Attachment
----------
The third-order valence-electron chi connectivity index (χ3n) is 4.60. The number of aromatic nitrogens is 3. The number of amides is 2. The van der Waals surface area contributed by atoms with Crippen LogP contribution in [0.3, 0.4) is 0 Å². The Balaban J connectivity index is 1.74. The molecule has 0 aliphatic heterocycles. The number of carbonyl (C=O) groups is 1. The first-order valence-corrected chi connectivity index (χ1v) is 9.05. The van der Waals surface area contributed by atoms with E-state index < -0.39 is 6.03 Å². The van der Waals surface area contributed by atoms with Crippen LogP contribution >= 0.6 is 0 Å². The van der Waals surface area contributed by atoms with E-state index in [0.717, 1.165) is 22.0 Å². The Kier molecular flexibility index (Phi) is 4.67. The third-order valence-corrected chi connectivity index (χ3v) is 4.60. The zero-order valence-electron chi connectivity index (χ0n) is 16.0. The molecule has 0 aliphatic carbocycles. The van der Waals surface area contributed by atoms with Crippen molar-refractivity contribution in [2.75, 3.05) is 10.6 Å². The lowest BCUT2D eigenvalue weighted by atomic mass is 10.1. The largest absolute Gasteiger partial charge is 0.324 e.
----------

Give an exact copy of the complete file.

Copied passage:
The third-order valence-electron chi connectivity index (χ3n) is 4.60. The number of aromatic nitrogens is 3. The number of amides is 2. The van der Waals surface area contributed by atoms with Crippen LogP contribution in [0.3, 0.4) is 0 Å². The Balaban J connectivity index is 1.74. The molecule has 0 aliphatic heterocycles. The number of carbonyl (C=O) groups is 1. The first-order valence-corrected chi connectivity index (χ1v) is 9.05. The van der Waals surface area contributed by atoms with E-state index < -0.39 is 6.03 Å². The van der Waals surface area contributed by atoms with Crippen LogP contribution >= 0.6 is 0 Å². The van der Waals surface area contributed by atoms with E-state index in [0.717, 1.165) is 22.0 Å². The Kier molecular flexibility index (Phi) is 4.67. The third-order valence-corrected chi connectivity index (χ3v) is 4.60. The zero-order valence-electron chi connectivity index (χ0n) is 16.0. The molecule has 0 aliphatic carbocycles. The van der Waals surface area contributed by atoms with Crippen molar-refractivity contribution in [2.75, 3.05) is 10.6 Å². The lowest BCUT2D eigenvalue weighted by atomic mass is 10.1. The largest absolute Gasteiger partial charge is 0.324 e.